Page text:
Friday, November 12, 2010

A 13 to Life Prequel Story: That’s What She Said

*Note: All the action that occurs in this story happens before 13 to Life and before the Rusakovas were separated from their parents.

Regardless of the numbing affect of the haze of cigarette smoke or the sharp scent of sweat and the stink of stale beer staining the worn and sticky carpet, Alexi sensed trouble just minutes before Max made it.

Alexi built an awkward open bridge on the green felt table with his left hand, lining up. Or maybe it was twenty-three hours after Max had...made it. He smirked, took three hesitant practice strokes and hit the cue ball, rolling out a curse in Russian when the balls went wide.

His gaze skated over the money stacked on the table’s edge and the man he was playing smiled. Alexi grimaced, straightening and shrugging. “It is still not so bad,” he said, playing his part. Dumb Russian was what they expected around here so dumb Russian was what he gave them, up until the moment he left the hall with their money. His balding opponent stalked around the table, strategizing in his worn t-shirt—a sharp contrast to Alexi’s crisp button-down shirt—and Alexi silently reminded himself he didn’t need the money.

Mother and Father were still doing better than making ends meet—he wanted for nothing of a monetary sort—but still. He watched his opponent sink his 2-, 3- and 5-ball in a slick combination shot. Horashow. Good. Maybe there’d be a challenge here after all. Alexi had already thrown one game out of their two out of three set.

The man tried for his 6-ball but it spun wide with too much english.

The bills fluttered as Alexi moved past them, skirting the table, looking for the shot he wanted.
He’d gladly take the money—needed or not. One never knew when things would take a sudden turn. Not when you belonged to the Rusakova family.

He cast a glance two tables over to where Max lurked just beyond the pale glow cast by the dusty faux Tiffany lamps, shadows clinging to him nearly as tightly as girls usually did. Alexi knew what he was doing immediately. He was waiting to be noticed by someone other than the pair of hot blondes leaning on the long bar at the pool hall’s far side.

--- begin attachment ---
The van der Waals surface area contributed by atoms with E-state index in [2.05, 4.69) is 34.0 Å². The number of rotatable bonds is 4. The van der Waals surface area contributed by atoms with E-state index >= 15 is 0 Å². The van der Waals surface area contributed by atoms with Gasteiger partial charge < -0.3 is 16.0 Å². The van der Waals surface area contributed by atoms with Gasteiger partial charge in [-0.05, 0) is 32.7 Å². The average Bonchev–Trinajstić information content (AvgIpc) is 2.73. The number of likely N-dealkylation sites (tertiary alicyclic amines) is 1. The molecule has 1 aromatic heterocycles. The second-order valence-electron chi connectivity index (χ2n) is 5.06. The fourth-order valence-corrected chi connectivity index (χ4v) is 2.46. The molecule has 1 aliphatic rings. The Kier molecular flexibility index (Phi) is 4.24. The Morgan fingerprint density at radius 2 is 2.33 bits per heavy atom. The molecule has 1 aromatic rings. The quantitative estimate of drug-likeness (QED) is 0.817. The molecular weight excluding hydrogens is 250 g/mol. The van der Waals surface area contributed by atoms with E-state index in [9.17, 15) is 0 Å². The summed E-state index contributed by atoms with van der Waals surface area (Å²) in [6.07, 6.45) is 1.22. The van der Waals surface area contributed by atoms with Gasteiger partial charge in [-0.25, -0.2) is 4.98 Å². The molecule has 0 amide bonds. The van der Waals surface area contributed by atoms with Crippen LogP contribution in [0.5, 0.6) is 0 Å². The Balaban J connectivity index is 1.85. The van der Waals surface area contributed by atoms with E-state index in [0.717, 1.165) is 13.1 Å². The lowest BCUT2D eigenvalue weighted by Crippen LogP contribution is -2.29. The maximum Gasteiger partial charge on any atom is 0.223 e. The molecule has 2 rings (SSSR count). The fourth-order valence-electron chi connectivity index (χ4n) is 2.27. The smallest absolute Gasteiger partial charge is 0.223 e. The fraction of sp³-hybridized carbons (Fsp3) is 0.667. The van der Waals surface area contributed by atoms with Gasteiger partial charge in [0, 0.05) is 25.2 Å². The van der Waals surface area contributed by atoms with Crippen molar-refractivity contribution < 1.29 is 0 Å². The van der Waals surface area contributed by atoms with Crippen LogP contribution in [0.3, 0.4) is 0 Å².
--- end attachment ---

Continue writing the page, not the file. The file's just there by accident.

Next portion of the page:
He shouldn’t have let Max come along again. He drew too much attention even wearing his chain—what Cat called his collar.

Actually Alexi knew he shouldn’t have come back again himself. You never hustled in the same hall twice in one week. But Alexi never drew as much attention as his siblings. He adjusted his feet and lowered into his stance. A little tremble... He nearly scratched, but he sank both the 1- and the 3.

Grinning, the balding man swept his comb-over back.

Alexi pocketed the 2 and 4. He didn’t want to be caught hustling—small town “justice” could be fiercer than what his parents usually feared was breathing down their necks. So he usually pulled ahead slowly. But the three men heading in Max’s direction made him think he needed to speed things up. “Best two out of three,” he reminded.

Da, comrade,” his opponent drawled.

Alexi didn’t twitch. His breathing steady, he refused to acknowledge the jab. Now it would be even more enjoyable taking the man’s money.

Pietr would have created the same problem Max did—luring girls his way and angering their boyfriends. Pietr wasn’t the sort to sneak out and dive into the gutter with his older brothers; Alexi was comfortable in the gutter—it was easy to be once you knew you’d been thrown away before. If Alexi had to make a bet on what Pietr was doing right now…? He would bet he was reading. And Alexi didn’t make bets he couldn’t win.

He knew Pietr as well as he knew Max.

And as well as he knew Max was looking to pick a fight tonight. He tried thinking about the money riding on the game and not overhearing the conversation starting a couple of tables over as the three guys paused in front of his younger brother.

“Dude’s at our table.”

Three to one? The odds were still in Max’s favor as long as no one was packing. Simply adjusting his position at the pool table, Alexi appeared to ignore the way one man’s voice rose in volume and he chose a different set of balls to hit so he could watch the action better. He chalked his cue’s tip and squinted, examining his options.